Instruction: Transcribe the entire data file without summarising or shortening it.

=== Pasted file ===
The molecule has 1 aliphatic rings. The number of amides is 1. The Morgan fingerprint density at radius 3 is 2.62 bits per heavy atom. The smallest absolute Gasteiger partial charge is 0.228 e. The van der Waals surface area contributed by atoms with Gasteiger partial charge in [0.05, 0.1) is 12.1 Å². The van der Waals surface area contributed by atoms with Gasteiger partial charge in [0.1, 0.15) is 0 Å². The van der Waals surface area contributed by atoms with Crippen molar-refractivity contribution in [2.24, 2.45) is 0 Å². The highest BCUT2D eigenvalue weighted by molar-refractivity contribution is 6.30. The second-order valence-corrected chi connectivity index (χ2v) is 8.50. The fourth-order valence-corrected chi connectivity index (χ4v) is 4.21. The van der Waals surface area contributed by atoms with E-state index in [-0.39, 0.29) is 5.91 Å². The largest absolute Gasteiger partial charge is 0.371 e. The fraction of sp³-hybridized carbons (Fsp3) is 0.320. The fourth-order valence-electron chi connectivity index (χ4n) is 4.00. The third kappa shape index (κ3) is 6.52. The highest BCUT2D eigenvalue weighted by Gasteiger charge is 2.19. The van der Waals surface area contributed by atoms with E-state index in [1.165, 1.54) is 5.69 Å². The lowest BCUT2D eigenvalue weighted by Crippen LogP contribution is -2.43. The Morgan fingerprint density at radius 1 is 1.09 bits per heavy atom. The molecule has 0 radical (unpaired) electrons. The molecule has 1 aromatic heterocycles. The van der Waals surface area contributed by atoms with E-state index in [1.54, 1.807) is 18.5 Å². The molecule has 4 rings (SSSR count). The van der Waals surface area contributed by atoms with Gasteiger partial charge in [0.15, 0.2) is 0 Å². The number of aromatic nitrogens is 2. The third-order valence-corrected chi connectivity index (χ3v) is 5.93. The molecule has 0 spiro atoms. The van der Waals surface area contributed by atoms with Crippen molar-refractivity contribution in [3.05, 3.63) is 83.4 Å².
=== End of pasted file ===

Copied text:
The molecule has 1 aliphatic rings. The number of amides is 1. The Morgan fingerprint density at radius 3 is 2.62 bits per heavy atom. The smallest absolute Gasteiger partial charge is 0.228 e. The van der Waals surface area contributed by atoms with Gasteiger partial charge in [0.05, 0.1) is 12.1 Å². The van der Waals surface area contributed by atoms with Gasteiger partial charge in [0.1, 0.15) is 0 Å². The van der Waals surface area contributed by atoms with Crippen molar-refractivity contribution in [2.24, 2.45) is 0 Å². The highest BCUT2D eigenvalue weighted by molar-refractivity contribution is 6.30. The second-order valence-corrected chi connectivity index (χ2v) is 8.50. The fourth-order valence-corrected chi connectivity index (χ4v) is 4.21. The van der Waals surface area contributed by atoms with E-state index in [-0.39, 0.29) is 5.91 Å². The largest absolute Gasteiger partial charge is 0.371 e. The fraction of sp³-hybridized carbons (Fsp3) is 0.320. The fourth-order valence-electron chi connectivity index (χ4n) is 4.00. The third kappa shape index (κ3) is 6.52. The highest BCUT2D eigenvalue weighted by Gasteiger charge is 2.19. The van der Waals surface area contributed by atoms with E-state index in [1.165, 1.54) is 5.69 Å². The lowest BCUT2D eigenvalue weighted by Crippen LogP contribution is -2.43. The Morgan fingerprint density at radius 1 is 1.09 bits per heavy atom. The molecule has 0 radical (unpaired) electrons. The molecule has 1 aromatic heterocycles. The van der Waals surface area contributed by atoms with E-state index in [1.54, 1.807) is 18.5 Å². The molecule has 4 rings (SSSR count). The van der Waals surface area contributed by atoms with Gasteiger partial charge in [0.15, 0.2) is 0 Å². The number of aromatic nitrogens is 2. The third-order valence-corrected chi connectivity index (χ3v) is 5.93. The molecule has 0 spiro atoms. The van der Waals surface area contributed by atoms with Crippen molar-refractivity contribution in [3.05, 3.63) is 83.4 Å².